Tik Tok being used to spread false information about rape studies


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Brooke Kruger, Opinion Writer

A recent tik tok posted by a content creator spoke about her interpretation of a rape study conducted at the University of North Dakota. The tik tok user claimed that one-third of men on the UND campus would rape or force a woman into sexual intercourse if they knew they wouldn’t get caught or suffer consequences. The Tik Tok has quickly spread amongst the student body and has reached viral status on the social media platform, leading students to question the safety of the campus.  

This particular study was conducted in 2014, led by Sarah Edwards of the University of North Dakota’s Department of Counseling Psychology and Community Services. According to their peer-reviewed article, featured in Violence and Gender, Edwards and her team’s goals were to study self-identification labels and the misconstrued definition of rape. 86 male college students provided their consent to participate in their study and received extra credit upon completion. Results after questioning showed that 31.7% of participants would force a woman into sexual intercourse, but when asked if they would rape a woman, only 13% answered yes. The participants that answered yes to force and no to rape clearly have inaccurate views about the definition of rape and are blind to the fact that these two questions are synonymous.  

The confusion relates to wordplay and labeling. The participants that believed it was acceptable to force a woman into sexual intercourse wouldn’t label themselves as a rapist simply because “rape” is not included in the description. This leads these participants to associate themselves more positively with a broad description, rather than a harsh label. Edwards explains that “we need to be aware there is this group of men who do not consider their own actions to be rape, although they would qualify for any legal definition of sexual assault or rape. We need to find a way to talk with these men, to engage them in our prevention efforts, so we can actually challenge their faulty assumptions and attitudes and beliefs around women and sexuality and respectful relationships and what it means to get consent”.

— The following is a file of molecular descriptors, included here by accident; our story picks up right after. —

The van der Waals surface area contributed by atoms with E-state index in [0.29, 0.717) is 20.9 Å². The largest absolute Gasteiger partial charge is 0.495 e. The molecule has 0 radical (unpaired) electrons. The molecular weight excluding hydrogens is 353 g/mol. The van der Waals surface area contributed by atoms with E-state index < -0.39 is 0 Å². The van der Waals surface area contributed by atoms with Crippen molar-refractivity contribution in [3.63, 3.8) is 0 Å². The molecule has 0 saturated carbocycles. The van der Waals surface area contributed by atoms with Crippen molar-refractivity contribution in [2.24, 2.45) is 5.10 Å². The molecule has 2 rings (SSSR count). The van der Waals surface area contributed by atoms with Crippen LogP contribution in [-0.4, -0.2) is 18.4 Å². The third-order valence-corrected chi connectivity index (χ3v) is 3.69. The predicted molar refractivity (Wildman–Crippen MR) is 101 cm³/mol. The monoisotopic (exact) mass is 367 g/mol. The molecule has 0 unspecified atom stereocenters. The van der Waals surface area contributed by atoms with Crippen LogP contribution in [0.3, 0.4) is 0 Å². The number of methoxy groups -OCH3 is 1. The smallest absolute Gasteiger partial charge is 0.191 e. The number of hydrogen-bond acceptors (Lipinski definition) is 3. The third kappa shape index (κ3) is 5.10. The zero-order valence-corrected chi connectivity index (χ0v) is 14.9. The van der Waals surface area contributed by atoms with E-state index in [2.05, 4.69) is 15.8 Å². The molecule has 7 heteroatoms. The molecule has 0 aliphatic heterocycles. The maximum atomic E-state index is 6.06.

Aside from the terrifying results of the survey, the unnamed Tik Tok creator was not the only one to mistakenly blame the University of North Dakota for harboring the study participants. Numerous articles were written in Grand Forks and surrounding areas that assumed Edwards and her team derived their study sample from UND. The introduction of Tik Tok into the social media world has resurfaced the articles. Although Edwards would not specify which university their sample was from, they made it clear that the participants were not UND students.  

As the Tik Tok video circulates through campus, the false information in the clip must be pointed out. Individuals on campus have been triggered by the results of the survey and have become even more terrified by the assumed location of the participants. Although, as Edwards describes, this study could be a representation of student bodies on campus anywhere, UND is receiving negative publicity for the situation. Social media users need to be reminded to do complete and honest fact-checking before sharing triggering information on their respective platforms.  


Brooke Kruger is a Dakota Student Opinion Writer. She can be reached at [email protected]